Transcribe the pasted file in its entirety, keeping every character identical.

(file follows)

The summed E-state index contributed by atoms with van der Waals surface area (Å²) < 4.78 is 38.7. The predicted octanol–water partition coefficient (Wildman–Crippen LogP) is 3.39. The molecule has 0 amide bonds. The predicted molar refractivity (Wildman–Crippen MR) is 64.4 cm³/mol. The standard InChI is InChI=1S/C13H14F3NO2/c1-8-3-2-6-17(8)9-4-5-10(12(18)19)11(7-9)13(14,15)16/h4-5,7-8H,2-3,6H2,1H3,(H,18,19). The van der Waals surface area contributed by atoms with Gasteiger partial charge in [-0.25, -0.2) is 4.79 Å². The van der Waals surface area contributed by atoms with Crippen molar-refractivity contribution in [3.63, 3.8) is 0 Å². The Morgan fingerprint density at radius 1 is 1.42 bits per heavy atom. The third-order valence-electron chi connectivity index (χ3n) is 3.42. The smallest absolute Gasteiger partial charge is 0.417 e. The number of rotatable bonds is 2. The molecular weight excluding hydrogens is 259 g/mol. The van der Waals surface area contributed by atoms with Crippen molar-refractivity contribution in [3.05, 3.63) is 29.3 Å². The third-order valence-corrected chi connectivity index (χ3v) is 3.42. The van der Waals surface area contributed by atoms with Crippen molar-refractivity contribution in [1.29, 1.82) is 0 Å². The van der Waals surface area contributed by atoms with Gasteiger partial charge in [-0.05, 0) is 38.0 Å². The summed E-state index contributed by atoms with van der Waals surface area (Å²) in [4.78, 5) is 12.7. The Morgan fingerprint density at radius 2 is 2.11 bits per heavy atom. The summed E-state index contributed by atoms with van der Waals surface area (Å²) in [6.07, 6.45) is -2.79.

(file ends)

The summed E-state index contributed by atoms with van der Waals surface area (Å²) < 4.78 is 38.7. The predicted octanol–water partition coefficient (Wildman–Crippen LogP) is 3.39. The molecule has 0 amide bonds. The predicted molar refractivity (Wildman–Crippen MR) is 64.4 cm³/mol. The standard InChI is InChI=1S/C13H14F3NO2/c1-8-3-2-6-17(8)9-4-5-10(12(18)19)11(7-9)13(14,15)16/h4-5,7-8H,2-3,6H2,1H3,(H,18,19). The van der Waals surface area contributed by atoms with Gasteiger partial charge in [-0.25, -0.2) is 4.79 Å². The van der Waals surface area contributed by atoms with Crippen molar-refractivity contribution in [3.63, 3.8) is 0 Å². The Morgan fingerprint density at radius 1 is 1.42 bits per heavy atom. The third-order valence-electron chi connectivity index (χ3n) is 3.42. The smallest absolute Gasteiger partial charge is 0.417 e. The number of rotatable bonds is 2. The molecular weight excluding hydrogens is 259 g/mol. The van der Waals surface area contributed by atoms with Crippen molar-refractivity contribution in [3.05, 3.63) is 29.3 Å². The third-order valence-corrected chi connectivity index (χ3v) is 3.42. The van der Waals surface area contributed by atoms with Crippen molar-refractivity contribution in [1.29, 1.82) is 0 Å². The van der Waals surface area contributed by atoms with Gasteiger partial charge in [-0.05, 0) is 38.0 Å². The summed E-state index contributed by atoms with van der Waals surface area (Å²) in [4.78, 5) is 12.7. The Morgan fingerprint density at radius 2 is 2.11 bits per heavy atom. The summed E-state index contributed by atoms with van der Waals surface area (Å²) in [6.07, 6.45) is -2.79.